I learned from the Dépêche d’Indochine that the spirit of rebellion had reached the forests. Unsubdued by “civilization,” the Moi tribesmen of the mountain area of Ba Ra had killed the Regional Administrator in October 1933. Militiamen and police responded by setting fire to all the straw huts in the Moi village and to the fields where the harvest was still waiting to be cut. Other recalcitrants of the forests, the Phnongs, retaliating for the “pacification” in the Haut-Chlong area, attacked military posts and inflicted severe losses on the colonial troops.
In 1934, I discovered Ta Thu Thau’s Trois mois à la Sûreté rue Catinat [Three Months at the Sûreté on Rue Catinat]. Ta Thu Thau described what happened in that gruesome building, situated on the liveliest and most beautiful street in Saigon. One evening, a cop pulled him out of his cell to take him up to the torture room at the top floor, shouting: “Ah! This strapping fellow will be able to tolerate lots of blows!” Ta Thu Thau started to yell. Lacombe, the chief, appeared, and assured him he would not be mistreated. Which turned out to be true. Lacombe preferred to work on him through his comrades, who were being tortured with no respite.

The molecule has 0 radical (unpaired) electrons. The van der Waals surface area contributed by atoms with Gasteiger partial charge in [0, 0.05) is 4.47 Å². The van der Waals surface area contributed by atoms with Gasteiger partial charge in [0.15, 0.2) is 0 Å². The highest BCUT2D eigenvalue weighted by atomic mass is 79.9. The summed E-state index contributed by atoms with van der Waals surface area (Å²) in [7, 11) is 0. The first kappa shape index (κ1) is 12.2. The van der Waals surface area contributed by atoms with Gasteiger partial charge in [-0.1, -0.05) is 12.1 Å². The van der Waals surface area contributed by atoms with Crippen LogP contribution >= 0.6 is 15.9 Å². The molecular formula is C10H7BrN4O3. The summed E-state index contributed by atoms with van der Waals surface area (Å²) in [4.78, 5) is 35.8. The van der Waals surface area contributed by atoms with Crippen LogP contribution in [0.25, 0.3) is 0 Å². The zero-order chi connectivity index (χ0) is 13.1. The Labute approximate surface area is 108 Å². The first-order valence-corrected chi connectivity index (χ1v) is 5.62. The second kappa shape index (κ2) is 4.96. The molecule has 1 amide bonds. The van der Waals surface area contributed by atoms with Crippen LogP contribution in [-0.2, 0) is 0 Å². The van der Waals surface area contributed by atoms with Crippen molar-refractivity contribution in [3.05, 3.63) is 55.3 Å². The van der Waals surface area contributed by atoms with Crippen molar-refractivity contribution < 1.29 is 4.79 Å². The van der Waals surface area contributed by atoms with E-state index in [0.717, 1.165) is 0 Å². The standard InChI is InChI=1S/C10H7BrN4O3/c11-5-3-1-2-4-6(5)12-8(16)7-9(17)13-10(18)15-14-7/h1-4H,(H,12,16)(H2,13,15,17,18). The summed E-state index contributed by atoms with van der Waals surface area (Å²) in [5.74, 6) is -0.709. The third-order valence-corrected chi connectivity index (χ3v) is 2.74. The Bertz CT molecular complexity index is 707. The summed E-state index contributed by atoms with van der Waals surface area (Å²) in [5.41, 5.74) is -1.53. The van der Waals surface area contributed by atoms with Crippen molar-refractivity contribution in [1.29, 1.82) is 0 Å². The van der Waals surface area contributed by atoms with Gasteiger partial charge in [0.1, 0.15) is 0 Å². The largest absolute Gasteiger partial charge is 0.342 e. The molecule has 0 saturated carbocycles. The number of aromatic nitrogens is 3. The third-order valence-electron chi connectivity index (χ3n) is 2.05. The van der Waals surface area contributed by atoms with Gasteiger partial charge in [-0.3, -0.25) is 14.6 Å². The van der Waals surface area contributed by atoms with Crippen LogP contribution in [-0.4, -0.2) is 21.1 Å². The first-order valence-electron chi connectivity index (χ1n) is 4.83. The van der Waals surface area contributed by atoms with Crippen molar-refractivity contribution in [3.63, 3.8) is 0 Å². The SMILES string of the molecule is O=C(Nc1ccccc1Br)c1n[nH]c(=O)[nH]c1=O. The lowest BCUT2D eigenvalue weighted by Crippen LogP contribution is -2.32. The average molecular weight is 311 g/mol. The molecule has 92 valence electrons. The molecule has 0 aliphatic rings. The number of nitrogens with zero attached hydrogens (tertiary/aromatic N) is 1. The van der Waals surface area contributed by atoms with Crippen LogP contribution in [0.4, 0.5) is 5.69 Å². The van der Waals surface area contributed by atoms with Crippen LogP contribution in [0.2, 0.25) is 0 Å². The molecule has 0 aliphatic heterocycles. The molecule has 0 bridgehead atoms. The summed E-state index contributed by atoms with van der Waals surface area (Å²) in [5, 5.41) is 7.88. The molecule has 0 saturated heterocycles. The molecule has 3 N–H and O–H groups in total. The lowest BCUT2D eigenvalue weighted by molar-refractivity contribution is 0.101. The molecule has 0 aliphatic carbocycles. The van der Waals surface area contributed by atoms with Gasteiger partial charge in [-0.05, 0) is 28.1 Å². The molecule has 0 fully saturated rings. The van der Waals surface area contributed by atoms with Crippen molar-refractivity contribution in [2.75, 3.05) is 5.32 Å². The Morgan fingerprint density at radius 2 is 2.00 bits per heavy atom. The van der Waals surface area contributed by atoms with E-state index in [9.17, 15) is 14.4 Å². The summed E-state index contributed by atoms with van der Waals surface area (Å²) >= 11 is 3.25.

From his cell, Ta Thu Thau looked for a way to communicate with the other detainees. First he would hoist himself up to the spyhole at the top of the door to watch for the guards; then he would flatten himself on the cement floor, pressing his mouth and his ear in turn against the opening at the foot of the door. In this way he made the acquaintance of the young Nguyen Van Hoang, whose voice was so soft and so fragile. One evening Hoang, who had been horribly tortured, called out to him: “Brother! I can’t bear it any more ... They’ll start again tomorrow. I want to end it all tonight.” With all his strength, Ta Thu Thau begged him not to let himself be broken. A little later, he heard a dull, heavy thud, then silence. The next morning, the cops found Hoang still alive; they left him there in his cell, naked, with his legs in irons, for two months. Every night, Ta Thu Thau would hear him rattling his chains weakly.